participated. Whether State Farm is "convinced" of BCBSA's status and role has no bearing on the plaintiff's failure to meaningfully oppose BCBSA's argument and evidence on the issue. The plaintiffs' response brief proceeds to set forth what it believes are the case law and reasoning governing the determination of whether Feikema's rehabilitation expenses are covered by no-fault auto insurer State Farm alone, by the GE Plan alone, or by some combination of the two. The plaintiffs write as follows, The distinction regarding a self-funded plan versus an insured plan is important in the Michigan no-fault context. In a nutshell, Michigan no-fault insurers offer auto no-fault policies at reduced premiums to persons who have health insurance. When this occurs, the auto policy is considered to be "coordinated" with the health coverage and under Michigan no-fault jurisprudence the health plan pays first or primary and the no-fault insurer pays excess or secondary. [citing no authority] If an injured claimant has both coordinated health insurance and coordinated no-fault insurance, by law in Michigan the health plan generally pays first. [citing no authority] The rules are different when the health insurance is a self-funded ERISA[-]governed employer[-]sponsored health plan. If the self-funded ERISA plan contains an unambiguous coordination clause, federal law preempts Michigan no-fault law and the state no-fault plan will be primary even if it was purchased on a coordinated basis. Auto Owners Insurance company v[,] Thorn Apple Valley, Inc., supra, 31 F3d at 374: For the reasons outlined below, we conclude that when a traditional insurance policy and a qualified ERISA plan contain conflicting coordination of benefits clauses, the terms of the ERISA plan, including its COB clause, must be given full effect. [discussing Minnesota district-court case] Plaintiffs seek a declaration that the same rule applies in this case. If this can be done without Blue Cross Blue Shield of Alabama's participation in this case, then Plaintiffs defer to the wisdom of the Court on this issue. Finally, Plaintiffs did not have any idea initially that BCBSA was not an insurer for Mr. Feikema. BCBSA supplied some documents, forwarded subrogation requests and their own authorizations for documents despite Plaintiffs['] direct requests for documents from Smith Aerospace and GE. Exhibit E. Initially, Plaintiffs had no -16-
idea that BCBSA was not the insurer. P's Opp at 5-7. But none of this provides any basis for a document-provision claim or benefitpayment claim against BCBSA, which the record shows to be only the benefits' administrator and not the plan administrator. And contrary to the plaintiffs' request for more discovery before a ruling on the instant motion, they identify no reason to believe that additional discovery will do anything to undermine the clear, undisputed fact that BCBSA was not the plan administrator.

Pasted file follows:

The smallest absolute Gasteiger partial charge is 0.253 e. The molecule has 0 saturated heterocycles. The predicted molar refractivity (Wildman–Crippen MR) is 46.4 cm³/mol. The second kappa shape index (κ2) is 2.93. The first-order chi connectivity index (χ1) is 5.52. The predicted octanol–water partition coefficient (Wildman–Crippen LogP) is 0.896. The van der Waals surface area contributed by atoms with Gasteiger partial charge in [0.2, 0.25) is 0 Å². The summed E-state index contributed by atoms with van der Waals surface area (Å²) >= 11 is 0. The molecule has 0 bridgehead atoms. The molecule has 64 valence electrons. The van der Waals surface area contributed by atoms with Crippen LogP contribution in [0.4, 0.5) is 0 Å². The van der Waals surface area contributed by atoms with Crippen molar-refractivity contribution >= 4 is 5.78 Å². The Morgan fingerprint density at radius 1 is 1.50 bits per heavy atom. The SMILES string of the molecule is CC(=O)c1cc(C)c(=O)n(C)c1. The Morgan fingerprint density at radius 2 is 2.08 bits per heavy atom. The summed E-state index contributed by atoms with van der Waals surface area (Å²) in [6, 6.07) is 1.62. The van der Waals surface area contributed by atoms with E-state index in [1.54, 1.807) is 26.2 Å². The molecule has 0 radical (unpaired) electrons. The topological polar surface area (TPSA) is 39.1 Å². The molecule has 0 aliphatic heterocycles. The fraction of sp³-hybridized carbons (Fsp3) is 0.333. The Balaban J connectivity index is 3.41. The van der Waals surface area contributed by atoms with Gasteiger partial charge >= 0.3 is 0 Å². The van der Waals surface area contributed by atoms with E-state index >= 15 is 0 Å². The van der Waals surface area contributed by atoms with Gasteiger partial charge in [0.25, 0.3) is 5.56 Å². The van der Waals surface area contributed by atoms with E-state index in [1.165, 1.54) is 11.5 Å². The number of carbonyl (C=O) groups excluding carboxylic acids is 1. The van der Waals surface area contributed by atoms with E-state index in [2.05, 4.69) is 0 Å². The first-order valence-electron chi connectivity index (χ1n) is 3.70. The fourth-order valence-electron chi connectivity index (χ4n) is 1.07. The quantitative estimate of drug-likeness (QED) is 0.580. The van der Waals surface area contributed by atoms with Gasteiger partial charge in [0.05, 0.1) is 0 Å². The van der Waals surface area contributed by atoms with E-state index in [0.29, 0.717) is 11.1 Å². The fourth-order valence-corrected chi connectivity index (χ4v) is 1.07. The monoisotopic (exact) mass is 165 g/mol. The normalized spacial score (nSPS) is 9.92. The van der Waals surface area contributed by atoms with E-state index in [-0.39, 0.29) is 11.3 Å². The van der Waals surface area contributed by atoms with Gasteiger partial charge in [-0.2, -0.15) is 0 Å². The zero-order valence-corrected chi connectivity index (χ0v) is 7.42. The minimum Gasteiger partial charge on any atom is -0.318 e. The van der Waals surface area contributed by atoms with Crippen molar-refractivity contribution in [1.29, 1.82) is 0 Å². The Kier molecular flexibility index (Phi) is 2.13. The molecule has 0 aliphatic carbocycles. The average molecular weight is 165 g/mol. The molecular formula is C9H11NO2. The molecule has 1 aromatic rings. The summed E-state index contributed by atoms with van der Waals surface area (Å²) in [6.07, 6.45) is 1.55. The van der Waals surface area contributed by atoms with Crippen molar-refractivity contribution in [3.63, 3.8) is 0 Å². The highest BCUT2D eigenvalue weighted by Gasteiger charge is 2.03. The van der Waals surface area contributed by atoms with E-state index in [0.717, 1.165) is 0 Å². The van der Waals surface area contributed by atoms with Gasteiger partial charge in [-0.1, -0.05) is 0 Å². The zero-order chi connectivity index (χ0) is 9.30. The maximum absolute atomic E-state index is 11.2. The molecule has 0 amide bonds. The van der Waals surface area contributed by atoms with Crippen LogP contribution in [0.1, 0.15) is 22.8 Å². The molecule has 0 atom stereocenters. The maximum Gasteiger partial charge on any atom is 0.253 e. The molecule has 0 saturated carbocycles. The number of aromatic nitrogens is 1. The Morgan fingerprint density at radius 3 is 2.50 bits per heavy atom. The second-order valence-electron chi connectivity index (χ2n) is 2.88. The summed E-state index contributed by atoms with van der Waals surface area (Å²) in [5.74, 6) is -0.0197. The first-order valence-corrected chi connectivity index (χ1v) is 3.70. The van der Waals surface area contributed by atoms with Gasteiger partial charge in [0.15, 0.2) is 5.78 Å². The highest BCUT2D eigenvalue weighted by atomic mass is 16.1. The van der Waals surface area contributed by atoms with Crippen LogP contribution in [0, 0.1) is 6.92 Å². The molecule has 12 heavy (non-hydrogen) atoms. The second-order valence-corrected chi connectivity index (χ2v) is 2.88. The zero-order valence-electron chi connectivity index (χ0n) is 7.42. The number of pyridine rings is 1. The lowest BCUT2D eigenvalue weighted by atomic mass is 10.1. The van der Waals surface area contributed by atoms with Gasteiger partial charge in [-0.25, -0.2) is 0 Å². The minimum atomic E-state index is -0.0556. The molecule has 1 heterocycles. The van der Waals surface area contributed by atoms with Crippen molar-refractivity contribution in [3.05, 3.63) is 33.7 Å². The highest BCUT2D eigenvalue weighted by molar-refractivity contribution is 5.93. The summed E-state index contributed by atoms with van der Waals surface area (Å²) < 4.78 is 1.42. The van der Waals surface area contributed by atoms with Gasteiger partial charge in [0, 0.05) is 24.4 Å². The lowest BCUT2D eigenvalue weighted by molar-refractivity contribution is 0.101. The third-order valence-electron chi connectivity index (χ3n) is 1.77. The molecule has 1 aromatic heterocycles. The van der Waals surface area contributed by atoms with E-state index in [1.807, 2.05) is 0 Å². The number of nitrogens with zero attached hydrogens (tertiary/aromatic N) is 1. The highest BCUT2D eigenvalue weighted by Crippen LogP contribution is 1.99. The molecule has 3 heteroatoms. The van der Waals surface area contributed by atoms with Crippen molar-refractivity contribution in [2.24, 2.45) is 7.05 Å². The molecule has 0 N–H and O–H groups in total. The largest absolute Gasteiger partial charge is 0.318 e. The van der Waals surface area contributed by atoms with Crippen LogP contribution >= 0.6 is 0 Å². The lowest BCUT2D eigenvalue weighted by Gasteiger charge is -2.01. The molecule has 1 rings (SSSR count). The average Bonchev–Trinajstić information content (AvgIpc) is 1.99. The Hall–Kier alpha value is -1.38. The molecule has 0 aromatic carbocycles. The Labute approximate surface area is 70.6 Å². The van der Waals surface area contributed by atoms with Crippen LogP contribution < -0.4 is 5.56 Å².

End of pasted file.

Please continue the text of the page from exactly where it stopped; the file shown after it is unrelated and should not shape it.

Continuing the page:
ORDER Defendant Blue Cross and Blue Shield of Alabama's motion to dismiss the complaint for failure to state a claim on which relief can be granted [document #12] is GRANTED. The complaint is DISMISSED as to defendant Blue Cross and Blue Shield of Alabama.2
Plaintiffs conclude by explaining what relief they will seek after the court dismisses BCBSA: State Farm is not satisfied that it has all of the applicable Plan documents it needs to determine the priority of coverage issue which necessitated this suit. Should this Court grant BCBSA's motion to dismiss, Plaintiffs hope that GE can produce in short order any additional documentation there may be that will answer the questions once and for all regarding the coordination status of its coverage. And if there is no other documentation, the[n] State Farm needs to be told that there is no more. Plaintiffs need to know if the ERISA coordination clauses preempt the State Farm coordination clauses. If they do then State Farm needs to pay the balances owed to Hope on a primary basis. In the alternative, if it is determined that the Plan is primary, then Mr. Feikema and Hope seek a declaration regarding whether or not the services provided to Mr. Feikema services [sic] are covered benefits under the Plan. If they are not , then State Farm as the secondary insurer must provide the coverage. P's Opp at 7-8 (paragraph breaks added). -17-
The complaint survives against four defendants: State Farm Mutual Automobile Insurance Company, General Electric Company, General Electric Transportation, and the GE Life, Disability and Medical Plan. Accordingly, this is not a final and immediately-appealable order.3 IT IS SO ORDERED on this 22nd day of September 2010. /s/ Paul L. Maloney Honorable Paul L. Maloney Chief United States District Judge
When this Rule 12(b)(6) dismissal of the claims against BCBSA becomes appealable, it will be reviewed de novo. See Tucker v. Middleburg-Legacy Place, 539 F.3d 545, 549 (6th Cir. 2008) (Richard Allen Griffin, J.) (citation omitted). -18-